Higher Ed Careers Advice for The Placement Exchange Attendees

by Kelly A. Cherwin

The Placement Exchange (TPE) is the premier hiring, networking, and information event for student affairs professionals. This year the event takes place March 9-13 in Indianapolis. Over the past several years, HigherEdJobs has conducted interviews with professionals from several of the partner associations of TPE and asked each their advice for succeeding at interviewing and networking at this event.

We hope you enjoy this “greatest hits” of interview tips. All titles listed were accurate at the time of the interview.

What are your words of advice to candidates in terms of networking and interviewing at The Placement Exchange (TPE?)

Kevin Kruger, president, NASPA (2015):
1. Do your homework early. The actual event is busy and intense and so the more work you do prior to TPE the better off you will be. Right now, candidates should be exploring and applying for positions. Don’t wait until you get to [TPE] to begin.
2. Don’t close off job opportunities too early. Be open to campus opportunities in sectors you might not initially have considered. Remember that 60% of NASPA’s institutional members are small colleges of less than 5,000 students. You might not have initially considered a small college or community college – be open to all options.
3. Network. While a lot of the action is in TPE – don’t ignore the overall conference as a job networking opportunity. Go to sessions, attend events, introduce yourself to mid-level and senior-level professionals. Squeeze everything you can out of this amazing professional experience.

Jennifer Waller, The Association for Student Conduct Administration (ASCA) (2014):
I want to encourage candidates to make sure to plan and schedule appropriately for their interviews. I recommend that individuals give themselves at least half an hour between each interview. It will give you a chance to relax and reflect on the interview you just had, write a quick thank you note, and prepare for the next interview. I really discourage back-to-back interviews and urge people to avoid them if you can. Finally, get plenty of rest and be sure to take time to eat something healthy and drink plenty of water. TPE is a wonderful opportunity, and you want to bring your best self to the interview table.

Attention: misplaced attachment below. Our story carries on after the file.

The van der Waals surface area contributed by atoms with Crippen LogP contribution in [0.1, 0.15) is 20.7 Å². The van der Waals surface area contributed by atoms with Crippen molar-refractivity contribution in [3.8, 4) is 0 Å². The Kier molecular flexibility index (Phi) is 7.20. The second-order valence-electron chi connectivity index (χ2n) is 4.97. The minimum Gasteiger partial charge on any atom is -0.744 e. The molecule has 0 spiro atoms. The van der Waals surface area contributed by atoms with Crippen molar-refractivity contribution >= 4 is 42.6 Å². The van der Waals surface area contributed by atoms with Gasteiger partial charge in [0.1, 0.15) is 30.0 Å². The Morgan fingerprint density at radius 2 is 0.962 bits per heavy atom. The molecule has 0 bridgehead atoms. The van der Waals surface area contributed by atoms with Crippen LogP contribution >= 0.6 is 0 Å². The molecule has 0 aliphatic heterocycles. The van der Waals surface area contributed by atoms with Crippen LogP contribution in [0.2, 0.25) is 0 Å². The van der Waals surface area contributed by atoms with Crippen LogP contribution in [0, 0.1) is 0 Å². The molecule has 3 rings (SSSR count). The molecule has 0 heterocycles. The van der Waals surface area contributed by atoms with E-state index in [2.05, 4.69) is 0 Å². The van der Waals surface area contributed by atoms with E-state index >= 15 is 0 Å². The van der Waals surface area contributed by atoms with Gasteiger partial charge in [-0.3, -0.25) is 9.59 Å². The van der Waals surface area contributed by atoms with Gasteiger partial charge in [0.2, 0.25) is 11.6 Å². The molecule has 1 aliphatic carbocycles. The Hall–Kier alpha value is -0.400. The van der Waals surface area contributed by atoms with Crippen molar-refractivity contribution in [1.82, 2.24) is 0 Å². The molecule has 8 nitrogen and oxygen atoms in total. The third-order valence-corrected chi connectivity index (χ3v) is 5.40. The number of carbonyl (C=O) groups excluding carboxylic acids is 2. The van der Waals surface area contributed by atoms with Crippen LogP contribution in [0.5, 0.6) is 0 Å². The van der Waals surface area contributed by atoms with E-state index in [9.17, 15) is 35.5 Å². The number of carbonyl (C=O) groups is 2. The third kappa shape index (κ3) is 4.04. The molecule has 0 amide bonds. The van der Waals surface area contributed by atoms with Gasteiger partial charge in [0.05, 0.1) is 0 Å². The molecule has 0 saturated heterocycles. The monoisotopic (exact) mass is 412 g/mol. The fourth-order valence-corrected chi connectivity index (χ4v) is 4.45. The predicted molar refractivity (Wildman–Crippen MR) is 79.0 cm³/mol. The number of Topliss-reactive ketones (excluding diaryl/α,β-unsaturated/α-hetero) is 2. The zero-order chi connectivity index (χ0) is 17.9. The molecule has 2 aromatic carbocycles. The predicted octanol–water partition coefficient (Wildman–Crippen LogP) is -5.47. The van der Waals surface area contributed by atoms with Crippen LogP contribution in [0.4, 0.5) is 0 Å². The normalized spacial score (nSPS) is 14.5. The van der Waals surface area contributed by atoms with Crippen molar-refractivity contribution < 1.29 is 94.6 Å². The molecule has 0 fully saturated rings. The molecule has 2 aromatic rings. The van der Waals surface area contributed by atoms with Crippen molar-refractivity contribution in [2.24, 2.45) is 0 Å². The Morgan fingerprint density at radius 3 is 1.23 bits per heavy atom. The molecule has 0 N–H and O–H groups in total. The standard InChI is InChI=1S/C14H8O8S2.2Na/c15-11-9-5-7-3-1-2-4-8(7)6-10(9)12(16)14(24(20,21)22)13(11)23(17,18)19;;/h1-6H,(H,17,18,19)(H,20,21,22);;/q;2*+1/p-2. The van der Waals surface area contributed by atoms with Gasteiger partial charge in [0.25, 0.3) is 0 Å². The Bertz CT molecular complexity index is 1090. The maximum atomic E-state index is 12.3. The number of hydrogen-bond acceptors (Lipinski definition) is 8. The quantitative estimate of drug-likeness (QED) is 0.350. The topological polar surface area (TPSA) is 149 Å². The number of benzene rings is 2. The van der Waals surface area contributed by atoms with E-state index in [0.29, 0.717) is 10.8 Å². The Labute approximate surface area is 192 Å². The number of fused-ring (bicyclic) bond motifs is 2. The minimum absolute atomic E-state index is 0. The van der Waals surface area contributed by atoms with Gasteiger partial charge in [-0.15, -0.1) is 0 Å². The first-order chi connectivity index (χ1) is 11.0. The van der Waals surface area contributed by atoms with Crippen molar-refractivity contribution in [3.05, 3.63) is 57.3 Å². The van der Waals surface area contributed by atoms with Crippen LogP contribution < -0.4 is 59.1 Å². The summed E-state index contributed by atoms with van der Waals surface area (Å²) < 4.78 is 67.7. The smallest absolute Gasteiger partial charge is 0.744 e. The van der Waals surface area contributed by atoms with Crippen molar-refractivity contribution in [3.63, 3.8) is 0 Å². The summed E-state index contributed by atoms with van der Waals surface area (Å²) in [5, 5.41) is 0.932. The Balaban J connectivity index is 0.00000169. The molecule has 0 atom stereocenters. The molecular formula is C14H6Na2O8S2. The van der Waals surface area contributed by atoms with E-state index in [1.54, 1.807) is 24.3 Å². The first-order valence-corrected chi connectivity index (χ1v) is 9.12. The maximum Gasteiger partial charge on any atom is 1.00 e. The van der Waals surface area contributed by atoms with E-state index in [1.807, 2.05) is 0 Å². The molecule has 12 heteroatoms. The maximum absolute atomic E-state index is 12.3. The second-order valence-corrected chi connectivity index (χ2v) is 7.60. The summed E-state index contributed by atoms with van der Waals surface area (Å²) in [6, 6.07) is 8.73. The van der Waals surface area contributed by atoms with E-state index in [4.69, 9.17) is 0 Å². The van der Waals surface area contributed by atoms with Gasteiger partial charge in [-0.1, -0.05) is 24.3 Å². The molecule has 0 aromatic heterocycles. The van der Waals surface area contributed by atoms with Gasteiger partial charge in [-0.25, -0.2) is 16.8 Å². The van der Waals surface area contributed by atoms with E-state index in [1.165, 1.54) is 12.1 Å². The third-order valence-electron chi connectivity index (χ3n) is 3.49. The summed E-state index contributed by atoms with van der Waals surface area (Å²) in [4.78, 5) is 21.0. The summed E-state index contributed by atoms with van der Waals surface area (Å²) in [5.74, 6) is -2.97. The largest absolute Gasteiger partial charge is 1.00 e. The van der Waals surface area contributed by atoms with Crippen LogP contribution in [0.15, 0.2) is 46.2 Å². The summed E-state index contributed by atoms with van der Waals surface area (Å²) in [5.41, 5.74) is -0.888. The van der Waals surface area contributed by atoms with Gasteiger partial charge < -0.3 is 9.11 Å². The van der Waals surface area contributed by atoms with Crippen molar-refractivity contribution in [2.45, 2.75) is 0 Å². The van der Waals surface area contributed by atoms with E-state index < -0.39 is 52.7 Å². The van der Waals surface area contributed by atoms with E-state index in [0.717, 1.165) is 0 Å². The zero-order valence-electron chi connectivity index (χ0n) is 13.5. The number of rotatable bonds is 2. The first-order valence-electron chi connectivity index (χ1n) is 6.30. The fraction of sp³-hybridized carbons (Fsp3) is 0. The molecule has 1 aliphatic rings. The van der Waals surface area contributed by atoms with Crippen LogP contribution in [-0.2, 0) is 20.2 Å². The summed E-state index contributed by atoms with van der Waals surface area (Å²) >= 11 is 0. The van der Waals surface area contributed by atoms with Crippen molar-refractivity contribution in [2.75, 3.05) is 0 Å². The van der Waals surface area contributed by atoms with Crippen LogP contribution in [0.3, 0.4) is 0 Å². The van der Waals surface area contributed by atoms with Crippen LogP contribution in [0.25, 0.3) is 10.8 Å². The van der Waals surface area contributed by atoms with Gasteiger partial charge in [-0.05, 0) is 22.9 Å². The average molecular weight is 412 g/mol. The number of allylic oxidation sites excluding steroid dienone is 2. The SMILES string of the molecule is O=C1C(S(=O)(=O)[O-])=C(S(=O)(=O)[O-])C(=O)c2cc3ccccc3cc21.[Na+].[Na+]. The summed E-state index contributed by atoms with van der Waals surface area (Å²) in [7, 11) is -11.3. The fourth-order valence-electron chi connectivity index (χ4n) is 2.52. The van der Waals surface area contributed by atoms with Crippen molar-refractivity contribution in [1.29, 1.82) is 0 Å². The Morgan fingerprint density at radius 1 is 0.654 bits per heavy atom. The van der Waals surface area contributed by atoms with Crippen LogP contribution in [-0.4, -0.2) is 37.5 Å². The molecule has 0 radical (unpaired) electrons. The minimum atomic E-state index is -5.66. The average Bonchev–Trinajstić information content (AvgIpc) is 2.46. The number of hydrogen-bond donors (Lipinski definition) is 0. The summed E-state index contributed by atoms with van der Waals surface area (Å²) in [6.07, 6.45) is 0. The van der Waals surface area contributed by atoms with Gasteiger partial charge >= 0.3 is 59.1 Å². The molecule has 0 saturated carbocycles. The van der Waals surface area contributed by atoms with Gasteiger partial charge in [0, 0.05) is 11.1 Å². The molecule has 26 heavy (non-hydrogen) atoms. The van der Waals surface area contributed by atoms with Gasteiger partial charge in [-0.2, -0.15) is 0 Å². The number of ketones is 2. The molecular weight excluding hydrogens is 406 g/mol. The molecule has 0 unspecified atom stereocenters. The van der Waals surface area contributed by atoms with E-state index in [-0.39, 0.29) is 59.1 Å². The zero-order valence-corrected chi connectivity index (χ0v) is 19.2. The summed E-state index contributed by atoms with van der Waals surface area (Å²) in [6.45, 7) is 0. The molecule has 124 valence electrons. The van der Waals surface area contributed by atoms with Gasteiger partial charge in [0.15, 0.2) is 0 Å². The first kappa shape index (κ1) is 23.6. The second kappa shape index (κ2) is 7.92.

Dr. Cynthia L. Hernandez, Texas A&M University, president of the National Orientation Directors Association (NODA) (2013):
Prepare. Preparing for TPE is key so take some time and review your résumé, cover letter, and other items you may use during the process. Utilize your colleagues and mentors to help you review these materials. In addition, take some time and learn about the positions and institutions to which you will be applying. Do your homework in order to gain a full picture of the position. It can be challenging as an interviewer when the candidate has not done his or her part to prepare. Practice. In addition to making sure your materials are ready, call upon some mentors or colleagues to help you practice interviewing. There are several common interview questions that you can practice answering. Have your mentors critique your body language and delivery as well as your answers. Be yourself. Ultimately, YOU want to shine through in the interview. If it is a good fit … great! If it isn’t, no need to panic because the right position will come along. Relax, enjoy your time, and have faith that your preparation and practice will guide you.

Dr. Sandra Rouse, director of education and research for NACA (2012):
My advice is to be prepared, research your institutions of interest and have some really good questions for the interviewers. My additional advice is to get some rest and stay healthy. TPE is intense and interviewers will notice when candidates are exhausted and not giving 100 percent.

After the event, I still believe a handwritten ‘thank you’ note helps a candidate stand out. In our technology driven society this could make a big difference. I would also encourage a candidate to stay positive and supportive. It can be difficult to see classmates and colleagues secure positions while still waiting on a call for an interview. I encourage them to continue to apply and celebrate the accomplishments of others as their time will come.

Monica Miranda Smalls, director of fraternity and sorority life, University of Rochester (2011):
I actually had my first and second interview for my current position at the NASPA Placement back in 1999, before it was called The Placement Exchange, and I think it is truly a great opportunity and experience for candidates. I would advise candidates to be sure they thoroughly do their research in the field and the institution they are applying for. Review current news and happenings so that employers recognize your true interest in their position and working at that institution. Most importantly, let your natural self shine through in the interview. Be genuine, and those interviewing the candidate will take notice.

Over the years we’ve published a lot of great information about student affairs and jobs in student affairs. Whether you’re just starting out or a seasoned pro, you can Catch up on all of our student affairs content here.

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